My father hails from Scotland and knows how to put the pinch on a penny. What I learned from him about money management probably wouldn’t make me a successful business executive, but I wouldn’t go broke from trying.
When looking at the landscape that surrounds Apple I see two areas where money is an issue. But not for Apple.
First, there’s Apple’s competitors. Across the board, from PC manufacturers to smartphone and tablet makers, the number of companies that make a heft profit can be counted on a single hand (with a few fingers left over).
For example, Samsung makes a profit, though not as much as Apple. Microsoft makes a profit from Windows and Office but little else. Who’s left? Google is highly profitable with traditional search engine advertising, but has yet to figure out how to diversify the business model in the post-PC era of mobile devices.
Every other device maker struggles for relevancy, feeding off the bottom end of the price spectrum where margins are lower than low. Nokia and Motorola were sold for scraps. HTC may build the best smartphones that no one buys.
How long can a company continue to lose money fighting against Apple’s profit machine?
Second, there’s the app business. Apple’s platforms may provide plenty of customers and revenue for some app developers, but not all. Many new apps are freemium– free to try, but added functionality comes with a price.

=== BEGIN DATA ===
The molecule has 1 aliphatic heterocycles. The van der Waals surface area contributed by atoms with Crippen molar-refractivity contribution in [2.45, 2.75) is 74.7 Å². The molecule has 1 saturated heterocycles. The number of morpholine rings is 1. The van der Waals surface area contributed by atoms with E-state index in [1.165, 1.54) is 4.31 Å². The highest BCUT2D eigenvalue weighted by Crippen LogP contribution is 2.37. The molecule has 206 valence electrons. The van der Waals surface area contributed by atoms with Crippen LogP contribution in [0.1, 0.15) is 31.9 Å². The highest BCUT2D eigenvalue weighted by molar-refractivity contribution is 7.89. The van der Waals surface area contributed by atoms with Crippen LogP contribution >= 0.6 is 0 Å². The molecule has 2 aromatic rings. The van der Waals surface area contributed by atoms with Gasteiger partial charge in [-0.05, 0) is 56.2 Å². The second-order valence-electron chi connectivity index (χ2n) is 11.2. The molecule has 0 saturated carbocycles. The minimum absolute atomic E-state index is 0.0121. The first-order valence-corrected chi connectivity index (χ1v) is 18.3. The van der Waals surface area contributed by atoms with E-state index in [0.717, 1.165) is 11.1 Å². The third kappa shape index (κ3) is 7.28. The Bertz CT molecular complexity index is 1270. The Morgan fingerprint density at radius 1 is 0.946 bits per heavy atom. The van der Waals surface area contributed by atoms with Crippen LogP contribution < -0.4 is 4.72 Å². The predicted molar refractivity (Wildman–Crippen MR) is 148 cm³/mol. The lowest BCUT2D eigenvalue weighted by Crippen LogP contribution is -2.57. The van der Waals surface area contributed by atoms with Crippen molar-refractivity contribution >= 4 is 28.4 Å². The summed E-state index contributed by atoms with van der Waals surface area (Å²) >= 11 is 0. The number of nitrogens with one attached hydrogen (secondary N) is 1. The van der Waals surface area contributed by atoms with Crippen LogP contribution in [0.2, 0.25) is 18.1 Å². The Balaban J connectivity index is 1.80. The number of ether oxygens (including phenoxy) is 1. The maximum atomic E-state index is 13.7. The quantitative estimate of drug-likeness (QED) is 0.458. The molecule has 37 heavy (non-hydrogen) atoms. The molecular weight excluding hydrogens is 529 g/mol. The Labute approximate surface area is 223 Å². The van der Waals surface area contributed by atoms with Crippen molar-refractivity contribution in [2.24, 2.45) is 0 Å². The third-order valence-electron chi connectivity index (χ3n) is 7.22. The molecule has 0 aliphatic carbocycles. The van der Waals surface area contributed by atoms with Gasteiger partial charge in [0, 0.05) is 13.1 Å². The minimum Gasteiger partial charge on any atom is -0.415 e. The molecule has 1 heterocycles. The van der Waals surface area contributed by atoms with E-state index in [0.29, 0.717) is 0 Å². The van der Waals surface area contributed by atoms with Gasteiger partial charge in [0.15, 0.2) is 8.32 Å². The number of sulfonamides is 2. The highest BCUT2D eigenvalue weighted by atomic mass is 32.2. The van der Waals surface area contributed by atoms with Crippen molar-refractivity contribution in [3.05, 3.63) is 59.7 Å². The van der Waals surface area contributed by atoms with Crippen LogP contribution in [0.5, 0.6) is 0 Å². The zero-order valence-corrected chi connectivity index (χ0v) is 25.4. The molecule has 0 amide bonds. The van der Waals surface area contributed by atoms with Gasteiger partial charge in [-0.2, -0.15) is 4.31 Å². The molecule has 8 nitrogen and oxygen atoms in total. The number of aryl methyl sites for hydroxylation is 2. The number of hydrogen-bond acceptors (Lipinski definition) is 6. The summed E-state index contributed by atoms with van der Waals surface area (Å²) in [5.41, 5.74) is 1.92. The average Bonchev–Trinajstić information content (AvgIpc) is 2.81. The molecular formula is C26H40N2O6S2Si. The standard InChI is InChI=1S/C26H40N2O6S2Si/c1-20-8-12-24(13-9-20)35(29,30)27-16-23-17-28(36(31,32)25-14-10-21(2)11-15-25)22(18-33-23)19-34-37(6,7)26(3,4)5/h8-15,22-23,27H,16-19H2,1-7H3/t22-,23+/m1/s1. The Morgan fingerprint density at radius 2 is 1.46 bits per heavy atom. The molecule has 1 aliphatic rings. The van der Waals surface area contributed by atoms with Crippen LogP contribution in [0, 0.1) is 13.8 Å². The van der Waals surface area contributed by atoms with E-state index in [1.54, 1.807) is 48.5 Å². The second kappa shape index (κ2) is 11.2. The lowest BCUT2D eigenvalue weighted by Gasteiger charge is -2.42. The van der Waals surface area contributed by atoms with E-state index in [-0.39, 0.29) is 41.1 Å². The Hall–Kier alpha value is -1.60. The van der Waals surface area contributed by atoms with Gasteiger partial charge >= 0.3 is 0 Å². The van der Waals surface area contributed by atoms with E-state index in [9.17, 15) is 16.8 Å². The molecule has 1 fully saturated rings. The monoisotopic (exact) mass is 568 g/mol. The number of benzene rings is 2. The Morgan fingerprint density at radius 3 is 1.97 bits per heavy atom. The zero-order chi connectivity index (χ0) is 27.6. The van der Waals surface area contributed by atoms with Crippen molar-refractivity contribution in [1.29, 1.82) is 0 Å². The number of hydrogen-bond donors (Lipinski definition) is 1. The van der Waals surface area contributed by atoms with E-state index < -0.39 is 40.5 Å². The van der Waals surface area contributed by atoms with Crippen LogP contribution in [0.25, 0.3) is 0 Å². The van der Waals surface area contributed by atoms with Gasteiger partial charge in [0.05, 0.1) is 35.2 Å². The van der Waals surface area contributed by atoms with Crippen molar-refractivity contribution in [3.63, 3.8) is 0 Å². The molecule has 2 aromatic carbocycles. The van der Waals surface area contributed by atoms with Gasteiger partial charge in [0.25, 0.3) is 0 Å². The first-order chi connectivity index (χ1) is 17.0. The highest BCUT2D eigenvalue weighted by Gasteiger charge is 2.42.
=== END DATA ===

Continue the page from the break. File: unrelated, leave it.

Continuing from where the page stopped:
Other apps have a price, collect many users, but the app they bought originally becomes orphanware as the app developer abandons the app and ongoing upgrades in favor of a 2.0 version– all new. With a new price. No upgrade.
Let me use GoodReader as an example. It’s a great iPhone and iPad app to read various files– from PDFs to Word to audio and many other formats. But you paid separately for the iPhone and iPad versions.
The latest version adds more features, costs more, but it’s also universal. A few dollars more but the app now runs on both iPhone and iPad. There’s no upgrade option from the old version to the new version. What you bought may work now, but may not in a few more versions of iOS. For that you’ll need the new version.
Developers need to make money, and Apple’s iOS platform and stores– for iPhone and iPad– does that better than Google Play and Android. These days, when I buy a new app, I check the Updated date. If it hasn’t been updated in the past year or so I usually move on an look for something else.
Infrequent updates tell me that an app may have become abandonware or orphanware. App development is business economics. Developers need to have enough revenue coming in to cover their costs, and upgrades from the current customer base can make that happen. Unfortunately, Apple doesn’t provide an easy way for customers to upgrade to a new version of app– a paid upgrade– without buying the whole shebang all over again.
As a certified Apple watcher, I wonder how much longer competitors can go on losing money competing against Apple’s bread and butter– Mac, iPhone, and iPad. And, I wonder how long before Apple realizes that paid upgrades are still part of the application business.